Home Economy and Finance The way forward for India: Targeted Basic Income

The way forward for India: Targeted Basic Income

With over 430 schemes under the DBT framework, we are already half-way there, so it is about time that the government makes the switch towards such a transfer program.

There has been a lot of talk regarding India’s agricultural sector. A major focus has been on the intent of the government to double the income of the farmers in a time-bound manner. The government recently decided to increase the MSP and implement the Swaminathan Committee’s recommendation as a step towards the objective of doubling the farmers’ income by 2022.

An analysis by Dr. Surjit Bhalla and me in a paper revealed that the growth rate of prices, after the implementation of the high MSPs is 11 per cent as against 12 per cent in the preceding year. This shows that somehow MSP is not the best policy tool at providing income support. Our paper discusses at length the problems of the price policy thus, clearly, we need a new policy instrument to provide our farmers’ income support.

The choice of this new policy instrument is very clear, it should come under the Direct Benefit Transfer framework in the form of a Targeted Basic Income. Dr Bhalla presented the possibility of such a transfer in 2000 while former Chief Economic Advisor, Dr Arvind Subramanian had advocated for cash transfers in 2008 and for a Universal Basic Income in the Economic Survey of 2016-17. While a Universal Basic Income may not be possible, however, the idea did initiate a much-needed policy discussion on the possibility of such a scheme.

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The recent paper by Dr Bhalla and me revealed that there are multiple propositions for such a basic income and the first step towards implementation of such a scheme would be to identify who would be the beneficiaries of such a scheme. There has been a recent discussion for a monthly income scheme for all farmers that is linked to the size of the farms- this would be an extension of the Rythu Bandhu scheme. This scheme would cover all farmers and cost approximately 2.8 lakh Crores to the Indian Government or 2.1 percentage of the GDP. The problem with such a scheme is that since it’s linked to the farm holding size, the larger the farm size, the higher the transfer of income thus, such a scheme can sharpen the rural inequality.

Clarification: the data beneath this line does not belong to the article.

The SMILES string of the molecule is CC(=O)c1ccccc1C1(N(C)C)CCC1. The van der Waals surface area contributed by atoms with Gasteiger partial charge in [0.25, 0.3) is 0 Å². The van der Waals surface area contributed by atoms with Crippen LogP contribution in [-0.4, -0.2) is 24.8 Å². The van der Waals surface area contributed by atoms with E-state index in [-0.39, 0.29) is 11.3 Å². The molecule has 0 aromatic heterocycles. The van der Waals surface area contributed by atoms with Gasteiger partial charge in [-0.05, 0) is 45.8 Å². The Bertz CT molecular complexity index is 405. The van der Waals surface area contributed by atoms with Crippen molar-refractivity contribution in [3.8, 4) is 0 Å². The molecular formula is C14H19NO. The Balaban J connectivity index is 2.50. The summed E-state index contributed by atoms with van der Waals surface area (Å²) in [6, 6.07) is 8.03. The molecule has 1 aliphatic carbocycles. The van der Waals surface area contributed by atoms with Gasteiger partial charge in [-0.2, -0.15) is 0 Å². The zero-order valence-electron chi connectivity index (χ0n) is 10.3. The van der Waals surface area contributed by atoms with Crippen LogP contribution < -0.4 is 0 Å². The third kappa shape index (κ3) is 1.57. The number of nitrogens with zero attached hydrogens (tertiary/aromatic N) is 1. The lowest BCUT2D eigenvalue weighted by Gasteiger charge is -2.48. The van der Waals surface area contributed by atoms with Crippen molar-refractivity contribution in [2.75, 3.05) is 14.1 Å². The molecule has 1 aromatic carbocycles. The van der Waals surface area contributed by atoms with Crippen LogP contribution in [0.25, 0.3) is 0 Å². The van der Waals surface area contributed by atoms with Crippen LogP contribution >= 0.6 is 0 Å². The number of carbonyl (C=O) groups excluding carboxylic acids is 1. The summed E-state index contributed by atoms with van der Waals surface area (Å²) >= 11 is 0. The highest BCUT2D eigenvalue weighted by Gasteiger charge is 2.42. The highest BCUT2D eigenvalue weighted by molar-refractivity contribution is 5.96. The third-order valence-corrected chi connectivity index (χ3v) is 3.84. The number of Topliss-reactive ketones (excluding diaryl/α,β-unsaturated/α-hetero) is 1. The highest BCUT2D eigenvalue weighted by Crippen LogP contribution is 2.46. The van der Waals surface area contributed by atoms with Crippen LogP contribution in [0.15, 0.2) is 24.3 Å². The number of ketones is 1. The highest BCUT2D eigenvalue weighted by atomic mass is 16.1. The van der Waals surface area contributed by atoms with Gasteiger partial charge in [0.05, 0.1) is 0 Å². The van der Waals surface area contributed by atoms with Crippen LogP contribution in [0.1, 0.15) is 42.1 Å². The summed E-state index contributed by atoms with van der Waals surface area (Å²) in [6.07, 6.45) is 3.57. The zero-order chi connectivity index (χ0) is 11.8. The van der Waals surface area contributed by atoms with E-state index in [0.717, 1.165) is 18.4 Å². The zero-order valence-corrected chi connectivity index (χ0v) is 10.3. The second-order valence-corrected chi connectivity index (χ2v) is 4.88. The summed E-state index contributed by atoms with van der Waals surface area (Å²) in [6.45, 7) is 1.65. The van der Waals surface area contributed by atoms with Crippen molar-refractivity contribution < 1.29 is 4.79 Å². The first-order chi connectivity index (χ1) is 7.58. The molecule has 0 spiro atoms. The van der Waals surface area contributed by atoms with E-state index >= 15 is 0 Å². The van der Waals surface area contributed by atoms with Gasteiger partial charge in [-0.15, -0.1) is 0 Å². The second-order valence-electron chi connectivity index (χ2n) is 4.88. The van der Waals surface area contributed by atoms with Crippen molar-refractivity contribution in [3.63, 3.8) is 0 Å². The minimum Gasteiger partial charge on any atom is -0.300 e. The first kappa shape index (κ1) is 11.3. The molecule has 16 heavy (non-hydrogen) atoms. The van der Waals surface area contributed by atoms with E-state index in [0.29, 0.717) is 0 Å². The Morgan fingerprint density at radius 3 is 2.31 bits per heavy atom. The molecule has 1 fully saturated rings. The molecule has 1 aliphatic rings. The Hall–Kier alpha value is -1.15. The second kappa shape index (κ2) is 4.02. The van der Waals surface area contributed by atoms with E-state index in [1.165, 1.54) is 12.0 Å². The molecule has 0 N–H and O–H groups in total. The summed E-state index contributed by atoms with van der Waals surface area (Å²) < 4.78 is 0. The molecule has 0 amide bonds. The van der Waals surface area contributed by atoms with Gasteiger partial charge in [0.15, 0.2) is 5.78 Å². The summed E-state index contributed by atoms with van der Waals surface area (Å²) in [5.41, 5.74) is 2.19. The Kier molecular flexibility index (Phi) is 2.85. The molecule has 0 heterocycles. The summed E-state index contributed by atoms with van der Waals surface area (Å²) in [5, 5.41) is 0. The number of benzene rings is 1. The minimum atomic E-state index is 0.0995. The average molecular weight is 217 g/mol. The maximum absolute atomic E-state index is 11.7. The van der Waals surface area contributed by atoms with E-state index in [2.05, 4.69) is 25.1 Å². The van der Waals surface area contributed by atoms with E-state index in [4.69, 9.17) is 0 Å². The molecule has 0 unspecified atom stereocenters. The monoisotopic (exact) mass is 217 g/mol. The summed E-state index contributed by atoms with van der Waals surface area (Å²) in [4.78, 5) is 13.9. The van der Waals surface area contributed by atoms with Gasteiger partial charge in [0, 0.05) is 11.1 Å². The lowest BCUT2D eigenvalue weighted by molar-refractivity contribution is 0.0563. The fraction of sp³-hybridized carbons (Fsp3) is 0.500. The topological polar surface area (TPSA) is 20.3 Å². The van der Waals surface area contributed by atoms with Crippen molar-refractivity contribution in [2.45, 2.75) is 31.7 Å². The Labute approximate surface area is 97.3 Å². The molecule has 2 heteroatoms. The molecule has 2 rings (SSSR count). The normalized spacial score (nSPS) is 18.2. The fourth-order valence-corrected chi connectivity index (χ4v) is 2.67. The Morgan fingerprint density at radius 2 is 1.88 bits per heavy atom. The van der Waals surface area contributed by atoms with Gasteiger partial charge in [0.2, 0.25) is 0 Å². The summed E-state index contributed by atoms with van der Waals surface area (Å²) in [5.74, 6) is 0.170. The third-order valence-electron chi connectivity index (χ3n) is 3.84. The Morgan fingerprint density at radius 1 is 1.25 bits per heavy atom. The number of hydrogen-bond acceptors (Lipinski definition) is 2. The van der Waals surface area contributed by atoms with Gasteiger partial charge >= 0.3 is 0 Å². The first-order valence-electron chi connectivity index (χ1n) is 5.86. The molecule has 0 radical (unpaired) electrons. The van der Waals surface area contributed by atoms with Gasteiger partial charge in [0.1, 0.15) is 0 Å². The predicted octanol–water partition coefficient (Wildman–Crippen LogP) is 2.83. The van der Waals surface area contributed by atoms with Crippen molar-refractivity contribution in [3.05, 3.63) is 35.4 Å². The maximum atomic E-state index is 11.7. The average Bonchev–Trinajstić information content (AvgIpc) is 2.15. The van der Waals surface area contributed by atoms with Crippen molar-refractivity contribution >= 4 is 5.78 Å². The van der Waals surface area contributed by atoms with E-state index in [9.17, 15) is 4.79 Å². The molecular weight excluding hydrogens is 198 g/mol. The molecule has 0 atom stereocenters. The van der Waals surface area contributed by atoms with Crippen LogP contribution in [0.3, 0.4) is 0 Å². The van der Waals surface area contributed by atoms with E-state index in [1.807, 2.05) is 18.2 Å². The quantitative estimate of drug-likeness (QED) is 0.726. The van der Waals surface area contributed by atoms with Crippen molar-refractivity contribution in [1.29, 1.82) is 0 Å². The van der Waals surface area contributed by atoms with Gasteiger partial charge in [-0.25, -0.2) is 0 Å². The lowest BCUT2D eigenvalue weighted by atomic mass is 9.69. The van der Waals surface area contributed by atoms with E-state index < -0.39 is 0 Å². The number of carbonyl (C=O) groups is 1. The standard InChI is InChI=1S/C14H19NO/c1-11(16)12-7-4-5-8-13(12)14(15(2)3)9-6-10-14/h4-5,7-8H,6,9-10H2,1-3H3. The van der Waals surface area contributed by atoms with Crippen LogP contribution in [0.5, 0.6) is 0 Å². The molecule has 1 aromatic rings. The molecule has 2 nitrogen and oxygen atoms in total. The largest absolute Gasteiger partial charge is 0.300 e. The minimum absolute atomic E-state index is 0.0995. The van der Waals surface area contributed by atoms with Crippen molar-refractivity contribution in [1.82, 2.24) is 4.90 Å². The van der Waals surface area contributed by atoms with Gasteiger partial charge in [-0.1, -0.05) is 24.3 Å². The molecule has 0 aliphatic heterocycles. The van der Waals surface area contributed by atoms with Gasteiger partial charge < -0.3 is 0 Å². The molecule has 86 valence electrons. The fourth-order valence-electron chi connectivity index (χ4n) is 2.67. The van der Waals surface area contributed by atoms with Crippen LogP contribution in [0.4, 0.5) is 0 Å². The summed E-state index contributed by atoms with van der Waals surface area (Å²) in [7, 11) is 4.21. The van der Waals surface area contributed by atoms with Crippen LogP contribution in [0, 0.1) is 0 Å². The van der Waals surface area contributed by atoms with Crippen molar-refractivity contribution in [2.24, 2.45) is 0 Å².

Further, another important question is should income support only be provided to the farmers and not the poor. The problem with a unilateral transfer to all farmers means that even rich farmers tend to get benefit from such a scheme while it would come at the cost of the urban poor. It is not ethically correct to ignore the poor while we direct the resources towards the “rich” or above poverty line farmers.

Thus, if a targeted basic income scheme is designed, it should cover the poor and not just rural but also the urban poor. The next question was what the transfer amount should be. To ensure that the real value of transfer remains the same, the urban monthly transfer comes to be Rs. 620 per month while rural monthly transfer comes to be Rs. 530. This is because the cost of living in urban areas is higher than in rural areas.

Based on the World Bank’s criteria for moderate poverty line, India has 33 per cent of its people below the poverty line. Thus, the transfer scheme should be designed to target these individuals on a monthly basis. The cost of such a transfer program also comes to Rs. 2.8 lakh Crores which is exactly the cost of implementation of a nation-wide extension of the Rythu Bandhu like scheme. Thus, by incurring the same amount of money, the government can target all the poor in India rather than target all the farmers.

As is the case, the expense of government on fuel and fertilizer subsidies along with the employment generation programs such as MNREGA comes to be 2 per cent of the GDP and the cost to uplift a person from poverty under such programs is extremely higher than the proposed targeted basic income program. The Targeted Basic Income would ensure that it removes all leakages from schemes such as PDS (PDS has up to 70 per cent of leakages) and it ensures that resources are better targeted to the poor in India.

With over 430 schemes under the DBT framework, we are already half-way there, so it is about time that the government makes the switch towards such a transfer program.

(This article is based upon the paper “Towards a Targeted Basic Income Policy for India” by Dr Surjit S. Bhalla and Karan Bhasin. The entire paper can be accessed by clicking here)

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